Luke indicated that Jesus justified the resurrection, that the dead are raised up (ὅτι δὲ ἐγείρονται οἱ νεκροὶ). Jesus used the example of Moses at the thorn bush (καὶ Μωϋσῆς ἐμήνυσεν ἐπὶ τῆς Βάτου), when he called Yahweh or the Lord (ὡς λέγει Κύριον) the God of Abraham (τὸν Θεὸν Ἀβραὰμ), the God of Isaac (καὶ Θεὸν Ἰσαὰκ), and the God of Jacob (καὶ Θεὸν Ἰακώβ). Jesus continued with this same explanation that can also be found in Matthew, chapter 22:31-32, and Mark, chapter 12:26. They all refer to Moses at the burning bush in Exodus, chapter 3:6, a mysterious theophany, that is implied without being explicitly mentioned here. Mark indicated that Jesus said that the dead will rise up (περὶ δὲ τῶν νεκρῶν ὅτι ἐγείρονται). Jesus then reminded the Sadducees that they had not read the correct book of Moses (οὐκ ἀνέγνωτε ἐν τῇ βίβλῳ Μωϋσέως). Jesus then referenced this saying of Yahweh to Moses at the bush (ἐπὶ τοῦ Βάτου). Yahweh God spoke to Moses saying (πῶς εἶπεν αὐτῷ λέγων) that he was the God of Abraham (Ἐγώ ὁ Θεὸς Ἀβραὰμ), the God of Isaac (καὶ Θεὸς Ἰσαὰκ), and the God of Jacob (καὶ Θεὸς Ἰακώβ). Matthew indicated that Jesus reminded the Sadducees that they had not read the correct sayings of God (οὐκ ἀνέγνωτε τὸ ῥηθὲν ὑμῖν ὑπὸ τοῦ Θεοῦ λέγοντος), concerning the resurrection of the dead (περὶ δὲ τῆς ἀναστάσεως τῶν νεκρῶν). He did not say “the correct book” as in Mark. He then referenced the saying of Yahweh to Moses at the burning bush, that he was the God of Abraham (Ἐγώ εἰμι ὁ Θεὸς Ἀβραὰμ), the God of Isaac (καὶ ὁ Θεὸς Ἰσαὰκ), and the God of Jacob (καὶ ὁ Θεὸς Ἰακώβ). Do you believe in your resurrection in the afterlife?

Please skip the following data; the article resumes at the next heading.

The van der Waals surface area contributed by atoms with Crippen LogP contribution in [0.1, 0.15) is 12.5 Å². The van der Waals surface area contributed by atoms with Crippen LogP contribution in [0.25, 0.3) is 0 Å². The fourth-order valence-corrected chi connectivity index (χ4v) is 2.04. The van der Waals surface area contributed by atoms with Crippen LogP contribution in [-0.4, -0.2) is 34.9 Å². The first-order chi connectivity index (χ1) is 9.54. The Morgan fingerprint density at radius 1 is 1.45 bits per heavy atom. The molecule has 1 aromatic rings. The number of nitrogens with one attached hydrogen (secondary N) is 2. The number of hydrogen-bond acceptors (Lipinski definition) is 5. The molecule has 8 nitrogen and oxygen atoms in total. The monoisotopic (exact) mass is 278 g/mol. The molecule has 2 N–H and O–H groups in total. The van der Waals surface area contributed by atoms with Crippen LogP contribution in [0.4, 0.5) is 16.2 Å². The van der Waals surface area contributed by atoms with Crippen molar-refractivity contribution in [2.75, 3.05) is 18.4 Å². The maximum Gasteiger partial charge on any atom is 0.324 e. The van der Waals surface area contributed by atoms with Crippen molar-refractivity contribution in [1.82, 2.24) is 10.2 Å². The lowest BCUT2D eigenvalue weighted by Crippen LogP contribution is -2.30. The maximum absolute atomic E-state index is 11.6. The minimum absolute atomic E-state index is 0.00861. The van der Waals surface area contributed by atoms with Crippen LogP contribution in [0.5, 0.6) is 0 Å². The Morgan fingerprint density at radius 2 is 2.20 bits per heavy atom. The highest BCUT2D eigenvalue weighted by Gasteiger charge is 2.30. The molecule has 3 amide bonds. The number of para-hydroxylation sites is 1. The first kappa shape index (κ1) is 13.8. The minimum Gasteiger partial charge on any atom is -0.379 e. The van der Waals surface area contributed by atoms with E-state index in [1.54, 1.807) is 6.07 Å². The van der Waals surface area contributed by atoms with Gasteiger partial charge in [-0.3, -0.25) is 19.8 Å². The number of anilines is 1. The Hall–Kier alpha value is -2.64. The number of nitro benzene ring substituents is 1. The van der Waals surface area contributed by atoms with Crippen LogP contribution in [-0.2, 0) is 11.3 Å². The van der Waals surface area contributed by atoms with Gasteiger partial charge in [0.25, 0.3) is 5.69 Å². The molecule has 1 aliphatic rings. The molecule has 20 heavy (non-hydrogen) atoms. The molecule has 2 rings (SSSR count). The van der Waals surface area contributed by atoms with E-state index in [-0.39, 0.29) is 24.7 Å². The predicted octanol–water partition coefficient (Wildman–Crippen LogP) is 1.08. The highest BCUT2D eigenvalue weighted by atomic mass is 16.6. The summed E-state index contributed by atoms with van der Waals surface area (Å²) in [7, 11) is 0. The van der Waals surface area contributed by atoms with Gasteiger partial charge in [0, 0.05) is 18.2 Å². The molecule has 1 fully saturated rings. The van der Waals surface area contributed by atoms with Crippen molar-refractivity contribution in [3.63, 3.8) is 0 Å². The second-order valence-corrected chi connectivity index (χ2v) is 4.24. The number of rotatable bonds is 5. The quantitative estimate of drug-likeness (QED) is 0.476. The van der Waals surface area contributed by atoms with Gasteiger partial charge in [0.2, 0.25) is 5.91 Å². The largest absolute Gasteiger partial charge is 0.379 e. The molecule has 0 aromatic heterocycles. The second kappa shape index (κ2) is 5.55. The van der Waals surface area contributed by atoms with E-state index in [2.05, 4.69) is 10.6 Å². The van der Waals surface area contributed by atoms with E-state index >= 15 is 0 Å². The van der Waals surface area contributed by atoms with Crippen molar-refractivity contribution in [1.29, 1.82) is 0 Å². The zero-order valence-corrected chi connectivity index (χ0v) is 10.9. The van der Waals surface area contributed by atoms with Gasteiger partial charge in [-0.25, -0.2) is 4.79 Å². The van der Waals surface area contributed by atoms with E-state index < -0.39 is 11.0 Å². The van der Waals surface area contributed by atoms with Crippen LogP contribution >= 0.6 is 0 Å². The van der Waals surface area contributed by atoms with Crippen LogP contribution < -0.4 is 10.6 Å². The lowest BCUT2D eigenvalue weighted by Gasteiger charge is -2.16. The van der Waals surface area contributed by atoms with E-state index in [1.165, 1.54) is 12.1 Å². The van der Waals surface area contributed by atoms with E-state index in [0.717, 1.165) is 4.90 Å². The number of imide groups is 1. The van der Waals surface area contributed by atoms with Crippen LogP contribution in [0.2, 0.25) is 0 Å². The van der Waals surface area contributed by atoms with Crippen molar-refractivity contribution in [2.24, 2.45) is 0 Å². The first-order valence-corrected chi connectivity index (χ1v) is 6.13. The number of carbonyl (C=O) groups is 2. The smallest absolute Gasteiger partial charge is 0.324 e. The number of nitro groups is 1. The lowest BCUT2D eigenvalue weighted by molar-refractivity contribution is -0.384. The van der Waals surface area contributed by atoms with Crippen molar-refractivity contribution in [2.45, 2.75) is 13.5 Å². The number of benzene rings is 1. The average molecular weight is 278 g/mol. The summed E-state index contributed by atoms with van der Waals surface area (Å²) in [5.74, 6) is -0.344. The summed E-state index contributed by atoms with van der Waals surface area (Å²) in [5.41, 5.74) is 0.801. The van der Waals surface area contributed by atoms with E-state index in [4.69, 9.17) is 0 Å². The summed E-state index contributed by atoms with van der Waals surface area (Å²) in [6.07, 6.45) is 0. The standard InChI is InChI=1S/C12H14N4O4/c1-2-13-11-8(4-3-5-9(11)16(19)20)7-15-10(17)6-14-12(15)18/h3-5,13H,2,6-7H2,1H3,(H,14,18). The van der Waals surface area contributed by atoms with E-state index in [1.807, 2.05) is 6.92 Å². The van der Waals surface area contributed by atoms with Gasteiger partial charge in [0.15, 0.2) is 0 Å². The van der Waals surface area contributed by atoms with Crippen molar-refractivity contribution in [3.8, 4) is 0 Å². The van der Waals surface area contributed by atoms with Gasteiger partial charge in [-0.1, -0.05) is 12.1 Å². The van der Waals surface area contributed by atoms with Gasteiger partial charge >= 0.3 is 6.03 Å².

Luke indicated that this group questioned Jesus (καὶ ἐπηρώτησαν αὐτὸν) respectfully, calling him teacher (λέγοντες Διδάσκαλε). They knew that Jesus spoke correctly (οἴδαμεν ὅτι ὀρθῶς λέγεις) and taught correctly (καὶ διδάσκεις). Jesus did not receive anyone (καὶ οὐ λαμβάνεις πρόσωπον), except on the basis of truth (ἀλλ’ ἐπ’ ἀληθείας), because he taught (διδάσκεις) the way of God (τὴν ὁδὸν τοῦ Θεοῦ). This was similar to Matthew, chapter 22:16, and Mark, chapter 12:14, almost word for word. Mark said that the Pharisees and the Herodians came and spoke to Jesus (καὶ ἐλθόντες λέγουσιν αὐτῷ). They called Jesus their teacher or rabbi (Διδάσκαλε). They said that they knew that Jesus was sincere or truthful (οἴδαμεν ὅτι ἀληθὴς), because Jesus did not show any deference to anybody (εἶ καὶ οὐ μέλει σοι περὶ οὐδενός). He did not regard people with partiality based on their appearances (οὐ γὰρ βλέπεις εἰς πρόσωπον ἀνθρώπων). Thus, Jesus taught the truthful way of God (ἀλλ’ ἐπ’ ἀληθείας τὴν ὁδὸν τοῦ Θεοῦ διδάσκεις). Matthew said that the Pharisees sent their own disciples, not themselves, to Jesus (καὶ ἀποστέλλουσιν αὐτῷ τοὺς μαθητὰς αὐτῶν). But they also sent along some Herodians (μετὰ τῶν Ἡρῳδιανῶν) also, the followers or political supporters of King Herod Antipas, the Roman client tetrarch king of Galilee, the one who had John the Baptist beheaded. This group spoke to Jesus in flattering terms (λέγοντας). They called Jesus their teacher or rabbi (Διδάσκαλε,). They said that they knew that Jesus was sincere or truthful, since he knew the truthful way of God (οἴδαμεν ὅτι ἀληθὴς εἶ καὶ τὴν ὁδὸν τοῦ Θεοῦ). He taught truthfulness (ἐν ἀληθείᾳ διδάσκεις). Jesus did not show any deference to anybody (καὶ οὐ μέλει σοι περὶ οὐδενός). He did not regard people with partiality based on their appearances (οὐ γὰρ βλέπεις εἰς πρόσωπον ἀνθρώπων). They were buttering up Jesus with these flattering statements about how he was so sincere and truthful, since he had not shown any deference or partiality to anybody. Do you flatter people to trick them?